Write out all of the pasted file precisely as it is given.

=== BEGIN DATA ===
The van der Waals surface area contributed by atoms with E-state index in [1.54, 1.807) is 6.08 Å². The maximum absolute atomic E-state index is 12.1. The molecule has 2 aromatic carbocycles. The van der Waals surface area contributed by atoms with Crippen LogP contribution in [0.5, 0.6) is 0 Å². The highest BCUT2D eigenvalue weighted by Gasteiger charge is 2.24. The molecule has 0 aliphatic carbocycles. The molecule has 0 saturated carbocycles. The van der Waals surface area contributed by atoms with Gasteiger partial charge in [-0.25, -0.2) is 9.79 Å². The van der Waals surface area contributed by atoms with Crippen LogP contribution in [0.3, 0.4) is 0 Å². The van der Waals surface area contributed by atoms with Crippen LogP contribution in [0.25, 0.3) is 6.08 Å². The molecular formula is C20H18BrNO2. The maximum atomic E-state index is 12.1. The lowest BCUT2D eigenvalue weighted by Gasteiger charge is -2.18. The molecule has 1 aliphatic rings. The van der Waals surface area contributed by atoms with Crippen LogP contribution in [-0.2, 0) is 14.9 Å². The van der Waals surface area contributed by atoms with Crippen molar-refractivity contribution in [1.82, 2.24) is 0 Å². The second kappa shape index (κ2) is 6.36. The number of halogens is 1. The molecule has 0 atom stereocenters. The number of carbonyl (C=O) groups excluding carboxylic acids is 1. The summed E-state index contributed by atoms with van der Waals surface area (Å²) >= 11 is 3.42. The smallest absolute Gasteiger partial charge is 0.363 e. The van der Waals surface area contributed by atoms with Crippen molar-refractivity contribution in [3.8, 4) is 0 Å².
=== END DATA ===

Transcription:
The van der Waals surface area contributed by atoms with E-state index in [1.54, 1.807) is 6.08 Å². The maximum absolute atomic E-state index is 12.1. The molecule has 2 aromatic carbocycles. The van der Waals surface area contributed by atoms with Crippen LogP contribution in [0.5, 0.6) is 0 Å². The highest BCUT2D eigenvalue weighted by Gasteiger charge is 2.24. The molecule has 0 aliphatic carbocycles. The molecule has 0 saturated carbocycles. The van der Waals surface area contributed by atoms with Gasteiger partial charge in [-0.25, -0.2) is 9.79 Å². The van der Waals surface area contributed by atoms with Crippen LogP contribution in [0.3, 0.4) is 0 Å². The van der Waals surface area contributed by atoms with Crippen LogP contribution in [0.25, 0.3) is 6.08 Å². The molecular formula is C20H18BrNO2. The maximum atomic E-state index is 12.1. The lowest BCUT2D eigenvalue weighted by Gasteiger charge is -2.18. The molecule has 1 aliphatic rings. The van der Waals surface area contributed by atoms with Crippen LogP contribution in [-0.2, 0) is 14.9 Å². The van der Waals surface area contributed by atoms with Crippen molar-refractivity contribution in [1.82, 2.24) is 0 Å². The second kappa shape index (κ2) is 6.36. The number of halogens is 1. The molecule has 0 atom stereocenters. The number of carbonyl (C=O) groups excluding carboxylic acids is 1. The summed E-state index contributed by atoms with van der Waals surface area (Å²) >= 11 is 3.42. The smallest absolute Gasteiger partial charge is 0.363 e. The van der Waals surface area contributed by atoms with Crippen molar-refractivity contribution in [3.8, 4) is 0 Å².